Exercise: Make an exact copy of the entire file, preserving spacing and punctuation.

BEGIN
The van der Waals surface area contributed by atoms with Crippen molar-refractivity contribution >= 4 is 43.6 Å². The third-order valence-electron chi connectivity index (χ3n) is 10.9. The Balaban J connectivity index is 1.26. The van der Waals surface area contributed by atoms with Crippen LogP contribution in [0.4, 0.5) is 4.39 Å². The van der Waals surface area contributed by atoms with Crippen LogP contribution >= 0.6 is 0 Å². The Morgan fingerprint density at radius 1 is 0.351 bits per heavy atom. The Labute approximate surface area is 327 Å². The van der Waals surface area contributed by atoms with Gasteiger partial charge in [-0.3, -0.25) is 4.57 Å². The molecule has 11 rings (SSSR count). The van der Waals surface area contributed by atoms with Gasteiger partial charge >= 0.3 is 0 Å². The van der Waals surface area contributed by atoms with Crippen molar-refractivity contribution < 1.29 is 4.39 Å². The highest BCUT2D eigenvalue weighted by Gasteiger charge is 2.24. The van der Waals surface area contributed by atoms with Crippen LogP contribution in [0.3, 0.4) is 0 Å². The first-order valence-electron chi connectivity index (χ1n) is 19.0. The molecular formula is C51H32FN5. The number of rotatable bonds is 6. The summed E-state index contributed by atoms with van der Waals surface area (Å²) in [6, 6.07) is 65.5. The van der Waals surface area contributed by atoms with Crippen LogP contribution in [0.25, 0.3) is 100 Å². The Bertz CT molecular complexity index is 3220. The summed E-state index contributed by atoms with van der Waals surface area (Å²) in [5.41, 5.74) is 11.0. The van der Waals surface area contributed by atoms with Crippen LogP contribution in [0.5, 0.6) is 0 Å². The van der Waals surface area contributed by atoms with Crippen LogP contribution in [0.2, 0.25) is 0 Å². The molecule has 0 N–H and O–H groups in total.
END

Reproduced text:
The van der Waals surface area contributed by atoms with Crippen molar-refractivity contribution >= 4 is 43.6 Å². The third-order valence-electron chi connectivity index (χ3n) is 10.9. The Balaban J connectivity index is 1.26. The van der Waals surface area contributed by atoms with Crippen LogP contribution in [0.4, 0.5) is 4.39 Å². The van der Waals surface area contributed by atoms with Crippen LogP contribution >= 0.6 is 0 Å². The Morgan fingerprint density at radius 1 is 0.351 bits per heavy atom. The Labute approximate surface area is 327 Å². The van der Waals surface area contributed by atoms with Gasteiger partial charge in [-0.3, -0.25) is 4.57 Å². The molecule has 11 rings (SSSR count). The van der Waals surface area contributed by atoms with Gasteiger partial charge >= 0.3 is 0 Å². The van der Waals surface area contributed by atoms with Crippen molar-refractivity contribution < 1.29 is 4.39 Å². The highest BCUT2D eigenvalue weighted by Gasteiger charge is 2.24. The van der Waals surface area contributed by atoms with Crippen LogP contribution in [0.3, 0.4) is 0 Å². The first-order valence-electron chi connectivity index (χ1n) is 19.0. The molecular formula is C51H32FN5. The number of rotatable bonds is 6. The summed E-state index contributed by atoms with van der Waals surface area (Å²) in [6, 6.07) is 65.5. The van der Waals surface area contributed by atoms with Crippen LogP contribution in [0.25, 0.3) is 100 Å². The Bertz CT molecular complexity index is 3220. The summed E-state index contributed by atoms with van der Waals surface area (Å²) in [5.41, 5.74) is 11.0. The van der Waals surface area contributed by atoms with Crippen LogP contribution in [0.5, 0.6) is 0 Å². The van der Waals surface area contributed by atoms with Crippen LogP contribution in [0.2, 0.25) is 0 Å². The molecule has 0 N–H and O–H groups in total.